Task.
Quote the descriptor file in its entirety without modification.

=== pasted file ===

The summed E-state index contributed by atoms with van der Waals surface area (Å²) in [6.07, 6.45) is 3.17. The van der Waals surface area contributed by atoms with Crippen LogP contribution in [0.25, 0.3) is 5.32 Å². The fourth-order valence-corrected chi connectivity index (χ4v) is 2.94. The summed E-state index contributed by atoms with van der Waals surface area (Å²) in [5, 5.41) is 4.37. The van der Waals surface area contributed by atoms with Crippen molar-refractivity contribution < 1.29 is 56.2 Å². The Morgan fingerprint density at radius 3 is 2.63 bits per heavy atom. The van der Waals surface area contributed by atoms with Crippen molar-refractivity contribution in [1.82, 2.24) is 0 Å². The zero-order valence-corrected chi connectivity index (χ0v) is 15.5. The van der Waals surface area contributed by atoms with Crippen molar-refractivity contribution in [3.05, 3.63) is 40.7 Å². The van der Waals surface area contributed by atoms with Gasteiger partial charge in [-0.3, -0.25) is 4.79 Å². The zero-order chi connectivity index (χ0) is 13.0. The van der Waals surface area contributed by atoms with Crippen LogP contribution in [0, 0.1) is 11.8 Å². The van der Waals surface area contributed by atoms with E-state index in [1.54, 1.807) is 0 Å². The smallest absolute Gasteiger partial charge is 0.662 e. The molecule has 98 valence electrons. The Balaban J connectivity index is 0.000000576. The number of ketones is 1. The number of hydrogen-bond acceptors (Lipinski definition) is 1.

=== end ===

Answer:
The summed E-state index contributed by atoms with van der Waals surface area (Å²) in [6.07, 6.45) is 3.17. The van der Waals surface area contributed by atoms with Crippen LogP contribution in [0.25, 0.3) is 5.32 Å². The fourth-order valence-corrected chi connectivity index (χ4v) is 2.94. The summed E-state index contributed by atoms with van der Waals surface area (Å²) in [5, 5.41) is 4.37. The van der Waals surface area contributed by atoms with Crippen molar-refractivity contribution < 1.29 is 56.2 Å². The Morgan fingerprint density at radius 3 is 2.63 bits per heavy atom. The van der Waals surface area contributed by atoms with Crippen molar-refractivity contribution in [1.82, 2.24) is 0 Å². The zero-order valence-corrected chi connectivity index (χ0v) is 15.5. The van der Waals surface area contributed by atoms with Crippen molar-refractivity contribution in [3.05, 3.63) is 40.7 Å². The van der Waals surface area contributed by atoms with Gasteiger partial charge in [-0.3, -0.25) is 4.79 Å². The zero-order chi connectivity index (χ0) is 13.0. The van der Waals surface area contributed by atoms with Crippen LogP contribution in [0, 0.1) is 11.8 Å². The van der Waals surface area contributed by atoms with E-state index in [1.54, 1.807) is 0 Å². The smallest absolute Gasteiger partial charge is 0.662 e. The molecule has 98 valence electrons. The Balaban J connectivity index is 0.000000576. The number of ketones is 1. The number of hydrogen-bond acceptors (Lipinski definition) is 1.